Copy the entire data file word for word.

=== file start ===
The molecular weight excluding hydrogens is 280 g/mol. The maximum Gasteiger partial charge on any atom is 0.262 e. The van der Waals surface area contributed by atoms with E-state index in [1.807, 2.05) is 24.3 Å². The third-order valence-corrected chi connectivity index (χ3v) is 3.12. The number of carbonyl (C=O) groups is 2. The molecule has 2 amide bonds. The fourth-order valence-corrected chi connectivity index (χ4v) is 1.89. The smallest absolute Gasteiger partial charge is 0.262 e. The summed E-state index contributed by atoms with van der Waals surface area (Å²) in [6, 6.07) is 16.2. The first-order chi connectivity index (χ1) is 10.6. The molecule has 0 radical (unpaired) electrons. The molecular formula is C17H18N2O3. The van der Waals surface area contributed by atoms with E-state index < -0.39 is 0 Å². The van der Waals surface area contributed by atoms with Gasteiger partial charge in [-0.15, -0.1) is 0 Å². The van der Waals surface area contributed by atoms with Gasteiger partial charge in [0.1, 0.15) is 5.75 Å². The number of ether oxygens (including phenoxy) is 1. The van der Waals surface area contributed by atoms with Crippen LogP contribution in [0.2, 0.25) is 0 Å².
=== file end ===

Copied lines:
The molecular weight excluding hydrogens is 280 g/mol. The maximum Gasteiger partial charge on any atom is 0.262 e. The van der Waals surface area contributed by atoms with E-state index in [1.807, 2.05) is 24.3 Å². The third-order valence-corrected chi connectivity index (χ3v) is 3.12. The number of carbonyl (C=O) groups is 2. The molecule has 2 amide bonds. The fourth-order valence-corrected chi connectivity index (χ4v) is 1.89. The smallest absolute Gasteiger partial charge is 0.262 e. The summed E-state index contributed by atoms with van der Waals surface area (Å²) in [6, 6.07) is 16.2. The first-order chi connectivity index (χ1) is 10.6. The molecule has 0 radical (unpaired) electrons. The molecular formula is C17H18N2O3. The van der Waals surface area contributed by atoms with E-state index < -0.39 is 0 Å². The van der Waals surface area contributed by atoms with Gasteiger partial charge in [-0.15, -0.1) is 0 Å². The van der Waals surface area contributed by atoms with Gasteiger partial charge in [0.1, 0.15) is 5.75 Å². The number of ether oxygens (including phenoxy) is 1. The van der Waals surface area contributed by atoms with Crippen LogP contribution in [0.2, 0.25) is 0 Å².